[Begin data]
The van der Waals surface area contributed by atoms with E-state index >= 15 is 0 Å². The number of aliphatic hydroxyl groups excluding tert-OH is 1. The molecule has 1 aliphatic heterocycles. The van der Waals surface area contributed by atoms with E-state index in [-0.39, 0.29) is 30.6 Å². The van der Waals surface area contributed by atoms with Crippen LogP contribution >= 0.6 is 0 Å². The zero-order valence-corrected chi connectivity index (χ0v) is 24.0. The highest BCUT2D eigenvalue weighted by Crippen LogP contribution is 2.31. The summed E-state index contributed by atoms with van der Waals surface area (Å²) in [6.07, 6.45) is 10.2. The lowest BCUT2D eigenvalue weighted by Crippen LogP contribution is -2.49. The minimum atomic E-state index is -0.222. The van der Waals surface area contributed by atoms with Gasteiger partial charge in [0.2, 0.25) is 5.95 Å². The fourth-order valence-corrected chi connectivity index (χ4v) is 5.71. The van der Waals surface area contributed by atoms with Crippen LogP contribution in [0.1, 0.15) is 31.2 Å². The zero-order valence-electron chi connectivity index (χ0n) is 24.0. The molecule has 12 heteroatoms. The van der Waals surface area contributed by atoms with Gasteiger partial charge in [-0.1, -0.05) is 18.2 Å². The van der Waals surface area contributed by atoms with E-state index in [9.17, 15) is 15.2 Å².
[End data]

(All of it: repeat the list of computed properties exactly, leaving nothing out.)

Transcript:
The van der Waals surface area contributed by atoms with E-state index >= 15 is 0 Å². The number of aliphatic hydroxyl groups excluding tert-OH is 1. The molecule has 1 aliphatic heterocycles. The van der Waals surface area contributed by atoms with E-state index in [-0.39, 0.29) is 30.6 Å². The van der Waals surface area contributed by atoms with Crippen LogP contribution >= 0.6 is 0 Å². The zero-order valence-corrected chi connectivity index (χ0v) is 24.0. The highest BCUT2D eigenvalue weighted by Crippen LogP contribution is 2.31. The summed E-state index contributed by atoms with van der Waals surface area (Å²) in [6.07, 6.45) is 10.2. The lowest BCUT2D eigenvalue weighted by Crippen LogP contribution is -2.49. The minimum atomic E-state index is -0.222. The van der Waals surface area contributed by atoms with Gasteiger partial charge in [0.2, 0.25) is 5.95 Å². The fourth-order valence-corrected chi connectivity index (χ4v) is 5.71. The van der Waals surface area contributed by atoms with Crippen LogP contribution in [0.1, 0.15) is 31.2 Å². The zero-order valence-electron chi connectivity index (χ0n) is 24.0. The molecule has 12 heteroatoms. The van der Waals surface area contributed by atoms with Gasteiger partial charge in [-0.1, -0.05) is 18.2 Å². The van der Waals surface area contributed by atoms with E-state index in [9.17, 15) is 15.2 Å².